normal bowel wall (Nm) and the abnormally thickened bowel wall filled with cancer cells (Abn).


Only 50% of cats with Lymphoma survive one year without treatment. Cats with IBD have longer
survival. From Veterinary Pathology Journal.
Diagnostic Testing for IBD and Lymphoma
In all cats, we will do blood tests as a part of the diagnostic workup to rule out some of the other less
common diseases that can cause similar symptoms. In some outside cats, we will do 30 days of
intestinal parasite treatments, while in other cats we will do a diet trial for 6 weeks to rule out a food
allergy.


There are no blood tests that can detect either IBD or Intestinal Lymphoma. It is diagnosed by
"excluding" the other causes of vomiting and weight loss.
An ultrasound examination of the intestines is highly recommended so that we can confirm thickened
segments of the small intestine. In most of these cats, we will examine 4 or 5 segments of the small
bowel because the disease can be present in one part of the intestine but not in others. Ultrasound is a
very rapid and non invasive method of determining if the walls are thickened so we can proceed to
other more invasive tests.


Surgical Biopsies

Because there is no way to feel for these thickened bowel segments, the only way to be sure of the
diagnosis of these 2 conditions is through intestinal biopsy, which requires surgery. We will open up
the cat's abdominal cavity and inspect the intestines, liver and pancreas tissues. Then 4 – 6 small
intestinal biopsies are taken from several thickened parts of the small intestine. We also take surgical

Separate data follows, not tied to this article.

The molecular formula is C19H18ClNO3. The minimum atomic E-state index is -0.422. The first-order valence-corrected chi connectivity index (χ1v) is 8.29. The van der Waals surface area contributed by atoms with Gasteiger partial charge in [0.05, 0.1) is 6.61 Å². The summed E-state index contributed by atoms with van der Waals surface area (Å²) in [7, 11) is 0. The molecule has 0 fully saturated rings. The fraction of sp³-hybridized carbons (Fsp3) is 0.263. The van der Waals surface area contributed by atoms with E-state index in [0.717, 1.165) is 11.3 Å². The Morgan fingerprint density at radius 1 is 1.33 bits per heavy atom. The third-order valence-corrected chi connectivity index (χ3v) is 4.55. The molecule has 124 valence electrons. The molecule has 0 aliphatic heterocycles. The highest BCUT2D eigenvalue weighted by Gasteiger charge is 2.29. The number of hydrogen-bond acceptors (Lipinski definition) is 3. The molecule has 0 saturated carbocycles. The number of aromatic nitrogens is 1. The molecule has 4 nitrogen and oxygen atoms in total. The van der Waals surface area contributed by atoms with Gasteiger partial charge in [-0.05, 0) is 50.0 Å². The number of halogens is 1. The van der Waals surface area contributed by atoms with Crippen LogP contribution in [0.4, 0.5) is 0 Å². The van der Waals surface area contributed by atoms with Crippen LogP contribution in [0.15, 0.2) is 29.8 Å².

biopsy samples of the pancreas, and liver.
Then these suspect tissues are sent to a pathologist who will examine them and determine if there is any
disease present, if it is IBD, intestinal Lymphoma, or both. Some cats initially diagnosed with IBD that
fail to respond to treatment are subsequently diagnosed with intestinal lymphoma. Some cats that have
negative pathology reports will show disease within 6 months. There is mounting evidence that long
standing IBD can result in intestinal Lymphoma later on.
Once the cat’s diagnosis is established, then treatment can be chosen to help reduce vomiting and to
help the cat re-gain weight.


Treatment of Inflammatory Bowel Disease
In IBD, the cat is treated with high dose continuous prednisolone tablets or liquid tapered off as
symptoms begin to disappear. Vitamin B-12 injections are given at home by the owner to help
stimulate the appetite and to replace the lost B-12 from the poor absorption in the diseases intestines.
These are given twice weekly until the cat is eating without vomiting and begins to re-gain weight,
then it is reduced to once weekly. Probiotics are beneficial bacteria sprinkled on the food daily for 30
days to re-establish the normal balance of bacteria that should be in the intestines. In addition, a special
hypoallergenic diet that is low in carbohydrates but high in protein is fed. We have several types of this
diet, so we offer trial sizes of each of these diets to see which one your cat prefers.


Treatment of Intestinal Lymphoma
For intestinal Lymphoma, the treatment is similar to the IBD treatment, but another medication called
Lomustine is added to help shrink the Lymphoma. This is a very well tolerated oral drug in cats but it
can result in some hair loss. Another side effect is that it can depress the bone marrow that makes the
white blood cells. Before each monthly treatment a blood count is done to measure the white blood
cell count to make sure it is OK to give the medication. So once monthly, a blood count is done, shot
of a long acting prednisolone is given and the Lomustine is administered by the veterinarian. After 6
monthly treatments, the cat is assessed to monitor weight gain and the frequency of vomiting. If the
cat is doing better then the treatment reduced to every 2 months. Sometimes we need to use drugs that
help quiet the vomiting for few weeks at the start of the treatment.